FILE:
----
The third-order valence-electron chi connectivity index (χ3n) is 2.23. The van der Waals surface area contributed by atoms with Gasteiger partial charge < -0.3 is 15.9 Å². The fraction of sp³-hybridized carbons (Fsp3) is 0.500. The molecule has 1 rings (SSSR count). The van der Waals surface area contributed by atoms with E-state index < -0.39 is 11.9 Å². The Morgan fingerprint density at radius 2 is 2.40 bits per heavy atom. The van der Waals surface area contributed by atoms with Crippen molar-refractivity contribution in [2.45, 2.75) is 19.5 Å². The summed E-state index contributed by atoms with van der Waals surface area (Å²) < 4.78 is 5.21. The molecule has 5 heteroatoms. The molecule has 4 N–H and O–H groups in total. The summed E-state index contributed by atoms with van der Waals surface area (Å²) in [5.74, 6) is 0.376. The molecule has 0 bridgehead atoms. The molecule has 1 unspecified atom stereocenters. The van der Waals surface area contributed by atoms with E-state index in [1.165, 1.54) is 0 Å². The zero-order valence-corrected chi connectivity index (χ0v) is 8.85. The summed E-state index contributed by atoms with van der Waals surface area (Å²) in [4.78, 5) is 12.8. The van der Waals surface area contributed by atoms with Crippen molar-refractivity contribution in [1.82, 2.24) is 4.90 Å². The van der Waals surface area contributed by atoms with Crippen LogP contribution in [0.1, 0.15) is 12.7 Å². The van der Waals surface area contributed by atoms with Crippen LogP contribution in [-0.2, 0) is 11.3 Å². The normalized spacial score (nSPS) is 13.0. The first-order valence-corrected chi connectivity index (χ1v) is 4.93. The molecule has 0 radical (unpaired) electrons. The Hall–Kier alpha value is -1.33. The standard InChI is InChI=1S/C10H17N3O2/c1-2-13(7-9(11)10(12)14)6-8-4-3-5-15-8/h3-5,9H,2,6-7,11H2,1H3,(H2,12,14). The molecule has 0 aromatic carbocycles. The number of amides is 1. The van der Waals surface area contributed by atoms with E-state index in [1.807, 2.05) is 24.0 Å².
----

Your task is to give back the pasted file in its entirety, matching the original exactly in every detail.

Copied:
The third-order valence-electron chi connectivity index (χ3n) is 2.23. The van der Waals surface area contributed by atoms with Gasteiger partial charge < -0.3 is 15.9 Å². The fraction of sp³-hybridized carbons (Fsp3) is 0.500. The molecule has 1 rings (SSSR count). The van der Waals surface area contributed by atoms with E-state index < -0.39 is 11.9 Å². The Morgan fingerprint density at radius 2 is 2.40 bits per heavy atom. The van der Waals surface area contributed by atoms with Crippen molar-refractivity contribution in [2.45, 2.75) is 19.5 Å². The summed E-state index contributed by atoms with van der Waals surface area (Å²) < 4.78 is 5.21. The molecule has 5 heteroatoms. The molecule has 4 N–H and O–H groups in total. The summed E-state index contributed by atoms with van der Waals surface area (Å²) in [5.74, 6) is 0.376. The molecule has 0 bridgehead atoms. The molecule has 1 unspecified atom stereocenters. The van der Waals surface area contributed by atoms with E-state index in [1.165, 1.54) is 0 Å². The zero-order valence-corrected chi connectivity index (χ0v) is 8.85. The summed E-state index contributed by atoms with van der Waals surface area (Å²) in [4.78, 5) is 12.8. The van der Waals surface area contributed by atoms with Crippen molar-refractivity contribution in [1.82, 2.24) is 4.90 Å². The van der Waals surface area contributed by atoms with Crippen LogP contribution in [0.1, 0.15) is 12.7 Å². The van der Waals surface area contributed by atoms with Crippen LogP contribution in [-0.2, 0) is 11.3 Å². The normalized spacial score (nSPS) is 13.0. The first-order valence-corrected chi connectivity index (χ1v) is 4.93. The molecule has 0 radical (unpaired) electrons. The Hall–Kier alpha value is -1.33. The standard InChI is InChI=1S/C10H17N3O2/c1-2-13(7-9(11)10(12)14)6-8-4-3-5-15-8/h3-5,9H,2,6-7,11H2,1H3,(H2,12,14). The molecule has 0 aromatic carbocycles. The number of amides is 1. The van der Waals surface area contributed by atoms with E-state index in [1.807, 2.05) is 24.0 Å².